I remember getting Ben Graham's Intelligent Investor when I was right out of high school. In the book, he lays out some rather precise recommendations for security selection and price-to-book was one of his key screens. Whereas Graham would have had to go through investment publications and manually screen his stocks, I could get on the computer and run those stock screens within minutes. I noticed pretty quickly that the various screens I tried tended to give very clustered results, like lots of bank stocks, or oil stocks, or utility companies. And then when I looked into things a little more, it became clear that you just couldn't rely on a single metric like price-to-book in isolation, that it might mean different things depending on the accounting and on other variables (like debt) and the company's industry and situation. Price-to-book is fairly meaningless for a lot of companies and it just isn't as relevant as it would have been in the 1930s when the stock market was far more industrial. Price-to-book probably skews toward certain industries, corporate finance structures, etc., and sure it's not unbelievable that whatever it might be that price-to-book selects for might outperform over extended periods, but I don't see any reason why that simple screen would be consistent gold across decades, even through accounting changes and the transitions toward a service economy.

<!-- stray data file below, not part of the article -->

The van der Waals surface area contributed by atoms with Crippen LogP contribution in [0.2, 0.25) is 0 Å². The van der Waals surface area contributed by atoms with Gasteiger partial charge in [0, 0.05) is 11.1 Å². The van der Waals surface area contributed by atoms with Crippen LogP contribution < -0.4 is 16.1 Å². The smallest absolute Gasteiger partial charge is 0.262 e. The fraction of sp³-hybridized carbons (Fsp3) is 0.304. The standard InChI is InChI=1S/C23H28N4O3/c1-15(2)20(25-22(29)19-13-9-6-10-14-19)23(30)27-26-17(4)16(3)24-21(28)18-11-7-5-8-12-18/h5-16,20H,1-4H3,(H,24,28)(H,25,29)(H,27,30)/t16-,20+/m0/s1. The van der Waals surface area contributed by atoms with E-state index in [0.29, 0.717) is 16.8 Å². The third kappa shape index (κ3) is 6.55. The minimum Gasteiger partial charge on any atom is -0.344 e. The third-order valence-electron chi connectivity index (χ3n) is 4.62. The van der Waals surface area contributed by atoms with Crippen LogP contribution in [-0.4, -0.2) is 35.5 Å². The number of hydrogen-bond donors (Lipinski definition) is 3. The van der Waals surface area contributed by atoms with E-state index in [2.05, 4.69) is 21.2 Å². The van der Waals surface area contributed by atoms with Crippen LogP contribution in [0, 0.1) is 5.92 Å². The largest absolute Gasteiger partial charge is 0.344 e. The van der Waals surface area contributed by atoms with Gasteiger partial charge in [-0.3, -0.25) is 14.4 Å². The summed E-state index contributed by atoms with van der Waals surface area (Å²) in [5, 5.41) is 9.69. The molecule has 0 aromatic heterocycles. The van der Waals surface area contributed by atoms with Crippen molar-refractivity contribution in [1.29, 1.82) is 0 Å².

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Re: Larry Swedroe: Patience And Diversification Crucial

Post by Buttery Lobster » Sat Jan 06, 2018 3:55 pm